According to the annual Social Security Board of Trustees report, the year when the combined trust fund reserves are projected to become depleted (if Congress does not act before then, they optimistically remind us), is 2034 - the same as projected last year.
The trust fund for Medicare is set to become insolvent in 2026 - three years earlier than last year's official projection.
Some 58.4 million Americans depend on Medicare while 62 million receive Social Security benefits (of whom 45 million are retirees, six million are dependents and another 10 million are disabled), according to the government.
President Donald Trump campaigned on a promise that he wouldn't cut Social Security or Medicare, but he hasn't offered a rescue plan for either program.
Officials conceded Tuesday at a news conference at the US Treasury that the tax cuts had reduced revenues for Medicare and Social Security. However, certain long-term issues persist.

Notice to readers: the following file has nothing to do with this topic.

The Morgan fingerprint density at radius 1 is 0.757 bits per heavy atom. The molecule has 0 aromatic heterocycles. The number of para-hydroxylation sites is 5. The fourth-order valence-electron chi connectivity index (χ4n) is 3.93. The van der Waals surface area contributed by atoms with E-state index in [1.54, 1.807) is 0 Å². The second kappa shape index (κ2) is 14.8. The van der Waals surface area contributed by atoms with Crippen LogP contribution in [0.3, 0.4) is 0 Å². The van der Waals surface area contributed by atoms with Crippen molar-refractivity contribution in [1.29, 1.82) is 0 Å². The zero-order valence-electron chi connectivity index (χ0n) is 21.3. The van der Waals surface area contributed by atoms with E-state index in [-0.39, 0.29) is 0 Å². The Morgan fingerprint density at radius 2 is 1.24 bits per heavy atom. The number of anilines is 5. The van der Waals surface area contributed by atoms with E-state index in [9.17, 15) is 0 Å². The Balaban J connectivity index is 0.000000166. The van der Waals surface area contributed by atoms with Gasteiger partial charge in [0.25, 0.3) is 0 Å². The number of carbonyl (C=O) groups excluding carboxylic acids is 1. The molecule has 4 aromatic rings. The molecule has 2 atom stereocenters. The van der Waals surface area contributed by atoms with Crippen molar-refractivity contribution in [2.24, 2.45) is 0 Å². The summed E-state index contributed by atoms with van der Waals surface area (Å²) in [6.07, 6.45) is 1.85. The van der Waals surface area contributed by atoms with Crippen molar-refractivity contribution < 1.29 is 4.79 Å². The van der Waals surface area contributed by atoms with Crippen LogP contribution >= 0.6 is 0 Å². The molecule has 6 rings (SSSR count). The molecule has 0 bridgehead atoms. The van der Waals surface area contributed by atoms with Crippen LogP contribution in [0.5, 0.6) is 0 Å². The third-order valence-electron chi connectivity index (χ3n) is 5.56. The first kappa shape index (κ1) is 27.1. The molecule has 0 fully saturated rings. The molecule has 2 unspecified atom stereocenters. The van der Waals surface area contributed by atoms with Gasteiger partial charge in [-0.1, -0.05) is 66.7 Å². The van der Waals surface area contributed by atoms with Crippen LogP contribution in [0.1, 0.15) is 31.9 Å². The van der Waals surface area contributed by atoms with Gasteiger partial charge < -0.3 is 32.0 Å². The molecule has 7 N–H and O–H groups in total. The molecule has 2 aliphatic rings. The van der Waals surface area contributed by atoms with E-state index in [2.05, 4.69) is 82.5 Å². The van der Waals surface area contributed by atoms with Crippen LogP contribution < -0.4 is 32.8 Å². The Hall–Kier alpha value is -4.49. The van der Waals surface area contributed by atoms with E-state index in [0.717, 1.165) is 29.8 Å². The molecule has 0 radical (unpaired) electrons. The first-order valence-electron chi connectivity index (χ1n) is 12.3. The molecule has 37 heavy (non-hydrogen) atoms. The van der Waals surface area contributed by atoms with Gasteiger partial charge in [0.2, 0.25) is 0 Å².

Government trustees reported that a combination of rising costs and an aging population cut the life expectancy of Medicare's trust fund to just 8 years.
The trustees estimate that by 2034 the combined trust funds for Social Security - which help fund the old age and disability programs - will run dry.
Social Security recipients are likely to see a cost of living increase of about 2.4 percent next year, working out to roughly $31 a month, government experts said. Charles Schumer of NY, the Democratic leader. Republicans say the programs must be revamped to ensure they will be solvent for baby boomers and their children.
A major reason for Social Security's long-term financial problems is a decline in the number of workers for each beneficiary.
Medicare's problems are widely seen as more hard to solve. General revenues will finance roughly three-quarters of SMI costs, and premiums paid by beneficiaries nearly all of the remaining quarter. It has added 7 million people since 2013.
Both the cost-of-living increase and the Medicare outpatient premium are not officially determined until later in the year, and the initial projections can change.
Medicare spending as a percentage of gross domestic product totaled 3.7 percent in 2017, and the trustees project it will increase to at least 6.2 percent by 2092.
Information for this article was contributed by Robert Pear of The New York Times, and by Ricardo Alonso-Zaldivar and Andrew Taylor of The Associated Press.